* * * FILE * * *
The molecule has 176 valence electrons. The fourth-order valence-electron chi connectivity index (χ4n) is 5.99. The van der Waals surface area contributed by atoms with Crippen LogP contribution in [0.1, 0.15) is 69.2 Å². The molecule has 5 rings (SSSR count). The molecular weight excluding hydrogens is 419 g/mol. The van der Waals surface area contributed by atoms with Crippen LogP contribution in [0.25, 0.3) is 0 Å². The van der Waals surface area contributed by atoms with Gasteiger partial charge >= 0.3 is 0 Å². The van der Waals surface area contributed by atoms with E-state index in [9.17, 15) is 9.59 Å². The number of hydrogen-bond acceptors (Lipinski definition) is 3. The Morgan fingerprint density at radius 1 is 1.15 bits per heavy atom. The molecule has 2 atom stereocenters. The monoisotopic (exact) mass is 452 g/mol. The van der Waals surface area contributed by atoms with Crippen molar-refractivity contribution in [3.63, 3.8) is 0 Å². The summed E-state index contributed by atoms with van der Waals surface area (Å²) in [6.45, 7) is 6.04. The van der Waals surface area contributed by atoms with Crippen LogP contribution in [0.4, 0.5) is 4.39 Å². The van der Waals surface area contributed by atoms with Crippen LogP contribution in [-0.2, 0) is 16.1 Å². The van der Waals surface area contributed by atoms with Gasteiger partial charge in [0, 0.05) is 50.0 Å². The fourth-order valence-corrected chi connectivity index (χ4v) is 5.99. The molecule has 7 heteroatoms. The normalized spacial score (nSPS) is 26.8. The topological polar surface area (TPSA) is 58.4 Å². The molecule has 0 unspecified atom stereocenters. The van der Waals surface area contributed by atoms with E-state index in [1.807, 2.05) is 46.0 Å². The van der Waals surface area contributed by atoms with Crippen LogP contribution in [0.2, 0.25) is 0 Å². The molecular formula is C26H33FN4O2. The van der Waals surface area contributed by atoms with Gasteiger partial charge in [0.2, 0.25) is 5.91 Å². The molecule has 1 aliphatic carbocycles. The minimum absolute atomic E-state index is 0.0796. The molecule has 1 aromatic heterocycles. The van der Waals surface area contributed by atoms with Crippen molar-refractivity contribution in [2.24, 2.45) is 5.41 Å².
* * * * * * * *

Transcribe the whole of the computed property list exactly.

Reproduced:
The molecule has 176 valence electrons. The fourth-order valence-electron chi connectivity index (χ4n) is 5.99. The van der Waals surface area contributed by atoms with Crippen LogP contribution in [0.1, 0.15) is 69.2 Å². The molecule has 5 rings (SSSR count). The molecular weight excluding hydrogens is 419 g/mol. The van der Waals surface area contributed by atoms with Crippen LogP contribution in [0.25, 0.3) is 0 Å². The van der Waals surface area contributed by atoms with Gasteiger partial charge >= 0.3 is 0 Å². The van der Waals surface area contributed by atoms with E-state index in [9.17, 15) is 9.59 Å². The number of hydrogen-bond acceptors (Lipinski definition) is 3. The Morgan fingerprint density at radius 1 is 1.15 bits per heavy atom. The molecule has 2 atom stereocenters. The monoisotopic (exact) mass is 452 g/mol. The van der Waals surface area contributed by atoms with Crippen molar-refractivity contribution in [3.63, 3.8) is 0 Å². The summed E-state index contributed by atoms with van der Waals surface area (Å²) in [6.45, 7) is 6.04. The van der Waals surface area contributed by atoms with Crippen LogP contribution in [0.4, 0.5) is 4.39 Å². The van der Waals surface area contributed by atoms with Crippen LogP contribution in [-0.2, 0) is 16.1 Å². The van der Waals surface area contributed by atoms with Gasteiger partial charge in [0, 0.05) is 50.0 Å². The fourth-order valence-corrected chi connectivity index (χ4v) is 5.99. The molecule has 7 heteroatoms. The normalized spacial score (nSPS) is 26.8. The topological polar surface area (TPSA) is 58.4 Å². The molecule has 0 unspecified atom stereocenters. The van der Waals surface area contributed by atoms with E-state index in [1.807, 2.05) is 46.0 Å². The van der Waals surface area contributed by atoms with Crippen LogP contribution in [0.2, 0.25) is 0 Å². The molecular formula is C26H33FN4O2. The van der Waals surface area contributed by atoms with Gasteiger partial charge in [0.2, 0.25) is 5.91 Å². The molecule has 1 aliphatic carbocycles. The minimum absolute atomic E-state index is 0.0796. The molecule has 1 aromatic heterocycles. The van der Waals surface area contributed by atoms with Crippen molar-refractivity contribution in [2.24, 2.45) is 5.41 Å².